Big data, cloud computing, and mobile applications continue to be hot topics across all IT-impacted industries. While demand for new products and services in these areas has produced exponential growth in the number of web technologies, coding techniques, design-patterns, frameworks, and design methodologies used to create solutions, one critical area is often neglected: reasoning. Developers quickly find that as data becomes more complex and voluminous, it becomes imperative for such products and services to incorporate one or more mechanisms for discerning patterns, making inferences, and taking actions as data-changing events happen. This is the domain of Reasoning Technologies (RT).
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What are reasoning technologies (RTs)?
Much like how amino acids form the building blocks of proteins, RTs form the building blocks of applied or narrow artificial intelligence. RTs can be used whole or in part, alone or in combination with other technologies, to build complex reasoning systems. Examples include, but are not limited to:
- constraint solvers
- theorem provers
- logic programs
- cognitive frameworks
- machine learning algorithms
- case-based reasoning engines
- and of course, rule engines
Jess, Rules, and Android
IntelliFest set out to ask one of the foremost innovators in the Java rule engine domain, Dr. Ernest Friedman-Hill of Sandia National Laboratories, about his latest work in supporting the Android platform with the latest version of his rule engine, Jess 8.0. Here's what he had to say:
In a 3-tier application made up of a presentation and view layer, business logic and processing layer, and a data-access layer, a rules-engine would traditionally be a component in the business logic tier. For Java developers who are more familiar with this paradigm, what are the advantages to moving the rules engine to the client, like an Android smart-phone or tablet? What capabilities does this afford a Java developer?
In this era of the single-page web application, the presentation tier has become a complex, multi-tiered entity in its own right, containing significant logic. Of course, there's nothing new under sun. This is just the modern incarnation of client-server computing. And that client-side logic can benefit from rules-based programming. Given bandwidth constraints and spotty connectivity, if a client can run a rule engine against data cached on the local device, it can be more responsive and more powerful. If you're programming for Android, you can use rules on the server, on the client, or both, whatever is best for your situation.
Specifically, how does having an Android-compatible rules engine help solve problems in modern IT research areas like big data, cloud computing, and mobile applications? What would it allow users to do that they can't do, easily, now?
I think it's always dangerous to assert that there's anything that can't be done now, as someone ignorant of your pronouncement will end up doing it anyway.
If you are using Jess on the server, Jess on the client means that they can communicate using Jess vocabulary. The client and server can trade facts and rules, leading to a natural form of interaction that simplifies the code on both ends. And if you determine that your new application could benefit from using a rule engine, with Jess for Android, you have the flexibility to choose where to put it, and the flexibility to easily migrate it from server to client or back, as the concept evolves.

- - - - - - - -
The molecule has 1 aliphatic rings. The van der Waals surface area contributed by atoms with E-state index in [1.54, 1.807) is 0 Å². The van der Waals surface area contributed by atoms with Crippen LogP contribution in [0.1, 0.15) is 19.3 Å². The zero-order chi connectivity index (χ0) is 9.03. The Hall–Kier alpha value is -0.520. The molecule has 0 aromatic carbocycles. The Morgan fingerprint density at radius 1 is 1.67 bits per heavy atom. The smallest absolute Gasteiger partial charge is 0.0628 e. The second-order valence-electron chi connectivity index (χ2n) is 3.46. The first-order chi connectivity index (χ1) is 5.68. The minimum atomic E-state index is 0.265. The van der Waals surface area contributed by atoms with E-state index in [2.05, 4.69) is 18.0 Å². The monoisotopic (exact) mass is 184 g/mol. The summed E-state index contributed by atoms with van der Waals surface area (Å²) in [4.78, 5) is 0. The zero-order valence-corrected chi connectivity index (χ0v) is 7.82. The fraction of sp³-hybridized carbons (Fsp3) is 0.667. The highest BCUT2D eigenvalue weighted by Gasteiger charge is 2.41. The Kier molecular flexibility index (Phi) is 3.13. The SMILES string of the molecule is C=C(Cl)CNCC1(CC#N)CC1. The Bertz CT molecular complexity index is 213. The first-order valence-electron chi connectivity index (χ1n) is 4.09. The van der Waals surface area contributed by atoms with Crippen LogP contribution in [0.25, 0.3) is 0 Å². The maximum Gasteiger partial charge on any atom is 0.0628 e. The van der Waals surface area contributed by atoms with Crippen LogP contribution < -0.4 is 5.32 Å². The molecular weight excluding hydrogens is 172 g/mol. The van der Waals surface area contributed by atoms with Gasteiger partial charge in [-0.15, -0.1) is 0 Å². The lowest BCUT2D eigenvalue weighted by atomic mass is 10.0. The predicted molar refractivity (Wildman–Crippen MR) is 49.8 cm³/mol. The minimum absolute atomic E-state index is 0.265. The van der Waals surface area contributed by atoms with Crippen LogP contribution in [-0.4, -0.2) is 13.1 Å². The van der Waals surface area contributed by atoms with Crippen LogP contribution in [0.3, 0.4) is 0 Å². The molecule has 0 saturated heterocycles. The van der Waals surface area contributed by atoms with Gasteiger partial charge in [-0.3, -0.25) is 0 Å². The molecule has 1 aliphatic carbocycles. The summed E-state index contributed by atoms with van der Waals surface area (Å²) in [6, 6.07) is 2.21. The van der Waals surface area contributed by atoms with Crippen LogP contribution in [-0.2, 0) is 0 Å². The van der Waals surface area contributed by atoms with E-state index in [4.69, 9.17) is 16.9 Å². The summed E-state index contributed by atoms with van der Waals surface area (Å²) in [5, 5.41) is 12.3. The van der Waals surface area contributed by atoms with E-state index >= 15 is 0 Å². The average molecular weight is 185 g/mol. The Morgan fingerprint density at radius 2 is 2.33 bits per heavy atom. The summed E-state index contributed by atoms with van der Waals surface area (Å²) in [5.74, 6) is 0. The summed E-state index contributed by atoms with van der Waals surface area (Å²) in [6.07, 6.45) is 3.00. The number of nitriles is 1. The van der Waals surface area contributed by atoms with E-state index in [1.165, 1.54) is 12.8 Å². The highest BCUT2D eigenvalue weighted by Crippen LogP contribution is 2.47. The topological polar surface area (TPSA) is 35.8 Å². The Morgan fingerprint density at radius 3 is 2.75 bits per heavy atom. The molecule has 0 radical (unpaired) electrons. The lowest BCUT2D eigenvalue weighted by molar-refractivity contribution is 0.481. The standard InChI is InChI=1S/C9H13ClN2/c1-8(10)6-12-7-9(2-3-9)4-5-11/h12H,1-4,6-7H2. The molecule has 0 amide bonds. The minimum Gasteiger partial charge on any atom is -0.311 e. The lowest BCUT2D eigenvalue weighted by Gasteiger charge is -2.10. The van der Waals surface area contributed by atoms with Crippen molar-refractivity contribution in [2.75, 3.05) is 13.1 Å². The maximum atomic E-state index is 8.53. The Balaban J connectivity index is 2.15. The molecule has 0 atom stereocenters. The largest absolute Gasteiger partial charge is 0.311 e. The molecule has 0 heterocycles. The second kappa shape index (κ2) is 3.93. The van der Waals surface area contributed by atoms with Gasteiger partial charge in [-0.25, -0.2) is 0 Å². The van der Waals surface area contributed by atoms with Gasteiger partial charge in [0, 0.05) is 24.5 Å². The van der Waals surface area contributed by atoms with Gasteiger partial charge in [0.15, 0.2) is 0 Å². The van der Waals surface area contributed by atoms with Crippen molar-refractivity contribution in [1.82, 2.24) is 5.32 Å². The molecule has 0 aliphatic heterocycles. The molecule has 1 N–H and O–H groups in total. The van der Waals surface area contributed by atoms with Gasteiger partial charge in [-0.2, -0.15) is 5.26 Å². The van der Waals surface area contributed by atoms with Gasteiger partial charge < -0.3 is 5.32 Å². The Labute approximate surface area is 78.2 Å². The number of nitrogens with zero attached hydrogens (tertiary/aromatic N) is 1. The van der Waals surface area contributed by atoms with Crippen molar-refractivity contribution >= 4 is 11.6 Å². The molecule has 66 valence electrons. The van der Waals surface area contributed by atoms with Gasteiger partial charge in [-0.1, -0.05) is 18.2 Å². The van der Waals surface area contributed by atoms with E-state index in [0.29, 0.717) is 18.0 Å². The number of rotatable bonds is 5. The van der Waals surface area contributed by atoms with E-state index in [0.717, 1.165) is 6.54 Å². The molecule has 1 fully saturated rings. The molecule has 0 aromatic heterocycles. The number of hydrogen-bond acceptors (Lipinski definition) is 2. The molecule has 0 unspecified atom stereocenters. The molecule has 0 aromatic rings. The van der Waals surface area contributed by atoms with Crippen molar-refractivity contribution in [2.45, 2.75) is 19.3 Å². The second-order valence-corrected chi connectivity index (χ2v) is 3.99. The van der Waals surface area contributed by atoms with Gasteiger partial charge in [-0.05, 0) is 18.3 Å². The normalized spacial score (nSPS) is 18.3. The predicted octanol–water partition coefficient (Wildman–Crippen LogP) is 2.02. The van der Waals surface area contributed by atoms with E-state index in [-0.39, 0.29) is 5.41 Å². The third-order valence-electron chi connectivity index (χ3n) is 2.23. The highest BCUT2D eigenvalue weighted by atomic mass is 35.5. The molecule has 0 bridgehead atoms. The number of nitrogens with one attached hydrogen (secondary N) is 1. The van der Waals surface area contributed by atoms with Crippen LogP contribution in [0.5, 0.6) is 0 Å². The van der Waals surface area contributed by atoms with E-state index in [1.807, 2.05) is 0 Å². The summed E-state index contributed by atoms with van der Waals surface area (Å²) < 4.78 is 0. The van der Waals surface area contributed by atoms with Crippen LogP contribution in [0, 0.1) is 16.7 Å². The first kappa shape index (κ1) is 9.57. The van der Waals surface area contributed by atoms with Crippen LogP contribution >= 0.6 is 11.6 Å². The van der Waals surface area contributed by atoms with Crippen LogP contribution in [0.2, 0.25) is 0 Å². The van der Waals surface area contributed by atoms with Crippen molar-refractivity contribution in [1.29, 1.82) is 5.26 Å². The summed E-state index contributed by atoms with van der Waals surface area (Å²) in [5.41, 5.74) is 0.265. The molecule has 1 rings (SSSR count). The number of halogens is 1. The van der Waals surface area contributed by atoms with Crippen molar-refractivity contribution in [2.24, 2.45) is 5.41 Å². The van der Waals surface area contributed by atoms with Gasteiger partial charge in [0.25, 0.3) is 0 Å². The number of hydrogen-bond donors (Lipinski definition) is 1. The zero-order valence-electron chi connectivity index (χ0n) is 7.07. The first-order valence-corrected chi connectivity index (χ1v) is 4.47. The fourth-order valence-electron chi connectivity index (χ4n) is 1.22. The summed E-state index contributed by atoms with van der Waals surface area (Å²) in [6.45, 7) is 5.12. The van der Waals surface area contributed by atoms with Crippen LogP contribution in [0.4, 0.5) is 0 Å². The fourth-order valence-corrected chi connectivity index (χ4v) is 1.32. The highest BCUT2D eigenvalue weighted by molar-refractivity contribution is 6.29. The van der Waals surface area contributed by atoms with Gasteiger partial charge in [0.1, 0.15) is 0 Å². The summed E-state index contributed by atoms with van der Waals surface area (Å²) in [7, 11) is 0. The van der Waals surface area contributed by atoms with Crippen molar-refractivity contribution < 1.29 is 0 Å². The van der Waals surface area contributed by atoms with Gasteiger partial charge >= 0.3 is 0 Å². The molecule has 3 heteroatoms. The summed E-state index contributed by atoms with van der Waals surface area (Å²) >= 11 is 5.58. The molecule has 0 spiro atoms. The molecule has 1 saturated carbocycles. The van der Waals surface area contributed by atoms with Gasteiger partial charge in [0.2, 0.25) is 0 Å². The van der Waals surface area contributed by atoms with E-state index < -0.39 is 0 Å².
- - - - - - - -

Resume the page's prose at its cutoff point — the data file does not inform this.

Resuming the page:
How does writing rules to run on mobile clients differ from writing rules for server-side apps?
If you can use the same rule engine on the client as on the server, the differences are minimized. But I think there are indeed some differences. Although a client device has fewer resources than a server, the client's resources are dedicated to serving one user, so you can plan on using more of them, for a longer time. You can keep a larger amount of intermediate data around during a session without worrying about replication or passivation. And if your rules processing is happening on the client, then scaling to a larger number of users isn't so much of an issue, because of course each client comes complete with their own computing resources.
As the complexity of dealing with big data grows, Java developers must acquire new skills and experience related to reasoning over such large data-sets. For developing reasoning capabilities on the Android platform, Jess, from Sandia National Laboratories, is a mature and robust choice. For more information on Jess, please visit jessrules.com. Developers, engineers, programmers, and architects of all skills and backgrounds can come learn about the latest in reasoning technologies at IntelliFest 2013: International Conference on Reasoning Technologies, October 7-11, in San Diego, CA. Dr. Friedman-Hill will be one of three keynote speakers, and he will discuss his 15+ years of experience in creating Jess along with demonstrating its new Android capabilities.
Dr. Ernest Friedman-Hill is a principal member of the technical staff at Sandia National Laboratories. He is the author of Jess in Action: Java Rule-Based Systems for the Java Platform.
Jason Morris is the chairman of IntelliFest 2013. His bio is at LinkedIn.
The non-profit Rules Fest™ Association, Inc. produces the annual IntelliFest: International Conference on Reasoning Technologies, the world’s only technical conference devoted to the practical application of reasoning technologies, the systems derived from them, and the developers who create those systems.
More information is available at www.intellifest.org.
How have you used Jess to simplify Android development. Let us know.